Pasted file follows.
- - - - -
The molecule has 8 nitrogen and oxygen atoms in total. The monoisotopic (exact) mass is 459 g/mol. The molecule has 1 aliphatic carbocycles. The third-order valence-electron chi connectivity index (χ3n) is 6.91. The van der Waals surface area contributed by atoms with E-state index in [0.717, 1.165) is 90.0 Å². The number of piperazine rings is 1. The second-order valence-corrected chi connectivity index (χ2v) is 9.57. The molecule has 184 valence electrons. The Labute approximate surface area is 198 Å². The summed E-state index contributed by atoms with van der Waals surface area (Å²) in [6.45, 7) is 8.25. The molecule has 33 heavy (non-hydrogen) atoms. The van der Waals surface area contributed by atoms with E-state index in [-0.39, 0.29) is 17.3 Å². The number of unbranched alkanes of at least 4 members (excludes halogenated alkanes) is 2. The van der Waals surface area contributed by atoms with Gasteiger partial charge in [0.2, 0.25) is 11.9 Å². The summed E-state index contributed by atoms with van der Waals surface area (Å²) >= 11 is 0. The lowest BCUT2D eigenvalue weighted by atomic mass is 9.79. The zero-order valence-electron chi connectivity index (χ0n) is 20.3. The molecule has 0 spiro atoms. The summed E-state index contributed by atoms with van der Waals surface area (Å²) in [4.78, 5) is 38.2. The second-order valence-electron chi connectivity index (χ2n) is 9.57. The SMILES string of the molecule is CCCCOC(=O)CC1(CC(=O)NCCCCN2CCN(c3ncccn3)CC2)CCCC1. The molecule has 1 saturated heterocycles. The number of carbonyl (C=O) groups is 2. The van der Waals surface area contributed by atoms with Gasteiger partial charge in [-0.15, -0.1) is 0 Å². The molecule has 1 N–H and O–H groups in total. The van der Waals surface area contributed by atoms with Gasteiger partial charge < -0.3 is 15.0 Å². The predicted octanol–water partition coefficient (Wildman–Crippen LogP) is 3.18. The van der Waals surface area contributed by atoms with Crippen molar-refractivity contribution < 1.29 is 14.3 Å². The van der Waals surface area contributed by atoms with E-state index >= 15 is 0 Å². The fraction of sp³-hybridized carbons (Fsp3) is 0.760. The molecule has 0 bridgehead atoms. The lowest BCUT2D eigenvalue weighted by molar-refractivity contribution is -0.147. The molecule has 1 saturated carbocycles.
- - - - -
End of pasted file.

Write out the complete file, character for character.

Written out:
The molecule has 8 nitrogen and oxygen atoms in total. The monoisotopic (exact) mass is 459 g/mol. The molecule has 1 aliphatic carbocycles. The third-order valence-electron chi connectivity index (χ3n) is 6.91. The van der Waals surface area contributed by atoms with E-state index in [0.717, 1.165) is 90.0 Å². The number of piperazine rings is 1. The second-order valence-corrected chi connectivity index (χ2v) is 9.57. The molecule has 184 valence electrons. The Labute approximate surface area is 198 Å². The summed E-state index contributed by atoms with van der Waals surface area (Å²) in [6.45, 7) is 8.25. The molecule has 33 heavy (non-hydrogen) atoms. The van der Waals surface area contributed by atoms with E-state index in [-0.39, 0.29) is 17.3 Å². The number of unbranched alkanes of at least 4 members (excludes halogenated alkanes) is 2. The van der Waals surface area contributed by atoms with Gasteiger partial charge in [0.2, 0.25) is 11.9 Å². The summed E-state index contributed by atoms with van der Waals surface area (Å²) >= 11 is 0. The lowest BCUT2D eigenvalue weighted by atomic mass is 9.79. The zero-order valence-electron chi connectivity index (χ0n) is 20.3. The molecule has 0 spiro atoms. The summed E-state index contributed by atoms with van der Waals surface area (Å²) in [4.78, 5) is 38.2. The second-order valence-electron chi connectivity index (χ2n) is 9.57. The SMILES string of the molecule is CCCCOC(=O)CC1(CC(=O)NCCCCN2CCN(c3ncccn3)CC2)CCCC1. The molecule has 1 saturated heterocycles. The number of carbonyl (C=O) groups is 2. The van der Waals surface area contributed by atoms with Gasteiger partial charge in [-0.15, -0.1) is 0 Å². The molecule has 1 N–H and O–H groups in total. The van der Waals surface area contributed by atoms with Gasteiger partial charge < -0.3 is 15.0 Å². The predicted octanol–water partition coefficient (Wildman–Crippen LogP) is 3.18. The van der Waals surface area contributed by atoms with Crippen molar-refractivity contribution < 1.29 is 14.3 Å². The van der Waals surface area contributed by atoms with E-state index >= 15 is 0 Å². The fraction of sp³-hybridized carbons (Fsp3) is 0.760. The molecule has 0 bridgehead atoms. The lowest BCUT2D eigenvalue weighted by molar-refractivity contribution is -0.147. The molecule has 1 saturated carbocycles.